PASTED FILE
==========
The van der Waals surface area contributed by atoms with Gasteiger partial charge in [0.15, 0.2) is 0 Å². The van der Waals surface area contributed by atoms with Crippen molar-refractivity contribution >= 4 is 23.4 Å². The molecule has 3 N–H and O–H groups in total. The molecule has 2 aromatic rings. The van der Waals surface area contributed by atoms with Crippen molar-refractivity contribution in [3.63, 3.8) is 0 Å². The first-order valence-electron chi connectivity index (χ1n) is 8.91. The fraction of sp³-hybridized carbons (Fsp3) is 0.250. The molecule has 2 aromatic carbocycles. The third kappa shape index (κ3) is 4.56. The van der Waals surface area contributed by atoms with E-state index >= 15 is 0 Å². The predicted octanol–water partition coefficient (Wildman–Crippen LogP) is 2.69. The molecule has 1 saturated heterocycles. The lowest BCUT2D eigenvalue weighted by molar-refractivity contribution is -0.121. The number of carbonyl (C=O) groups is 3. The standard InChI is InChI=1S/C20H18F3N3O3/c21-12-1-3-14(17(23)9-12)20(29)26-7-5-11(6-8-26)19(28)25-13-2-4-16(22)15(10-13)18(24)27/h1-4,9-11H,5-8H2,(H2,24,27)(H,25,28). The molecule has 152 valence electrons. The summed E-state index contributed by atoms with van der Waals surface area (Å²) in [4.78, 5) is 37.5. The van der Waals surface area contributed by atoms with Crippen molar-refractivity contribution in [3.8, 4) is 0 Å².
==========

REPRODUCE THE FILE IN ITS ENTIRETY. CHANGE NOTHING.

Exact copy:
The van der Waals surface area contributed by atoms with Gasteiger partial charge in [0.15, 0.2) is 0 Å². The van der Waals surface area contributed by atoms with Crippen molar-refractivity contribution >= 4 is 23.4 Å². The molecule has 3 N–H and O–H groups in total. The molecule has 2 aromatic rings. The van der Waals surface area contributed by atoms with Crippen molar-refractivity contribution in [3.63, 3.8) is 0 Å². The first-order valence-electron chi connectivity index (χ1n) is 8.91. The fraction of sp³-hybridized carbons (Fsp3) is 0.250. The molecule has 2 aromatic carbocycles. The third kappa shape index (κ3) is 4.56. The van der Waals surface area contributed by atoms with E-state index >= 15 is 0 Å². The predicted octanol–water partition coefficient (Wildman–Crippen LogP) is 2.69. The molecule has 1 saturated heterocycles. The lowest BCUT2D eigenvalue weighted by molar-refractivity contribution is -0.121. The number of carbonyl (C=O) groups is 3. The standard InChI is InChI=1S/C20H18F3N3O3/c21-12-1-3-14(17(23)9-12)20(29)26-7-5-11(6-8-26)19(28)25-13-2-4-16(22)15(10-13)18(24)27/h1-4,9-11H,5-8H2,(H2,24,27)(H,25,28). The molecule has 152 valence electrons. The summed E-state index contributed by atoms with van der Waals surface area (Å²) in [4.78, 5) is 37.5. The van der Waals surface area contributed by atoms with Crippen molar-refractivity contribution in [3.8, 4) is 0 Å².